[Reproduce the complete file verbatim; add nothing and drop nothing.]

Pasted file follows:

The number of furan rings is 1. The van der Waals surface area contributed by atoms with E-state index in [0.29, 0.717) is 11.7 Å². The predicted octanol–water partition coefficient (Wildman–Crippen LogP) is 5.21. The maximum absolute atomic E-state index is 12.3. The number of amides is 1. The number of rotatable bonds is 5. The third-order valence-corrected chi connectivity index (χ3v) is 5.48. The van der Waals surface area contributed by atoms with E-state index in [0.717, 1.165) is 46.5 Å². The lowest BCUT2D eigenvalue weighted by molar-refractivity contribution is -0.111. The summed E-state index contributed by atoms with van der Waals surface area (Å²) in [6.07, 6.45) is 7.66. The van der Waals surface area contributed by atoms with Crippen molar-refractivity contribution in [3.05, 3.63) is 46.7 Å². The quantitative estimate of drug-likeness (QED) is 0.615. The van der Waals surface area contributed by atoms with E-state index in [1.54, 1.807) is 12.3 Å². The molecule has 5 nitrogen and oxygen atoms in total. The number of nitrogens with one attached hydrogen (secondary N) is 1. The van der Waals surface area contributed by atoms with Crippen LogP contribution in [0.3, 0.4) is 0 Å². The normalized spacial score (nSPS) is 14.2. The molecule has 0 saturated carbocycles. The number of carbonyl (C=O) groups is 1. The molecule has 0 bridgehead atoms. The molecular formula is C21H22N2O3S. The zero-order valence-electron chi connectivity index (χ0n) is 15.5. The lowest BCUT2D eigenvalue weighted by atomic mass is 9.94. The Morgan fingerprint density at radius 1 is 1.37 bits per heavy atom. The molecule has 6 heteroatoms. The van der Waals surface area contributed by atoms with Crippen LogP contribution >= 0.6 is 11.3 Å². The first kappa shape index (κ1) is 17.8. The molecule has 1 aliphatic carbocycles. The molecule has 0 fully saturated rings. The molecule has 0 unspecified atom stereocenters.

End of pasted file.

The number of furan rings is 1. The van der Waals surface area contributed by atoms with E-state index in [0.29, 0.717) is 11.7 Å². The predicted octanol–water partition coefficient (Wildman–Crippen LogP) is 5.21. The maximum absolute atomic E-state index is 12.3. The number of amides is 1. The number of rotatable bonds is 5. The third-order valence-corrected chi connectivity index (χ3v) is 5.48. The van der Waals surface area contributed by atoms with E-state index in [0.717, 1.165) is 46.5 Å². The lowest BCUT2D eigenvalue weighted by molar-refractivity contribution is -0.111. The summed E-state index contributed by atoms with van der Waals surface area (Å²) in [6.07, 6.45) is 7.66. The van der Waals surface area contributed by atoms with Crippen molar-refractivity contribution in [3.05, 3.63) is 46.7 Å². The quantitative estimate of drug-likeness (QED) is 0.615. The van der Waals surface area contributed by atoms with E-state index in [1.54, 1.807) is 12.3 Å². The molecule has 5 nitrogen and oxygen atoms in total. The number of nitrogens with one attached hydrogen (secondary N) is 1. The van der Waals surface area contributed by atoms with Crippen LogP contribution in [0.3, 0.4) is 0 Å². The normalized spacial score (nSPS) is 14.2. The molecule has 0 saturated carbocycles. The number of carbonyl (C=O) groups is 1. The molecule has 0 bridgehead atoms. The molecular formula is C21H22N2O3S. The zero-order valence-electron chi connectivity index (χ0n) is 15.5. The lowest BCUT2D eigenvalue weighted by atomic mass is 9.94. The Morgan fingerprint density at radius 1 is 1.37 bits per heavy atom. The molecule has 6 heteroatoms. The van der Waals surface area contributed by atoms with Crippen LogP contribution >= 0.6 is 11.3 Å². The first kappa shape index (κ1) is 17.8. The molecule has 1 aliphatic carbocycles. The molecule has 0 fully saturated rings. The molecule has 0 unspecified atom stereocenters.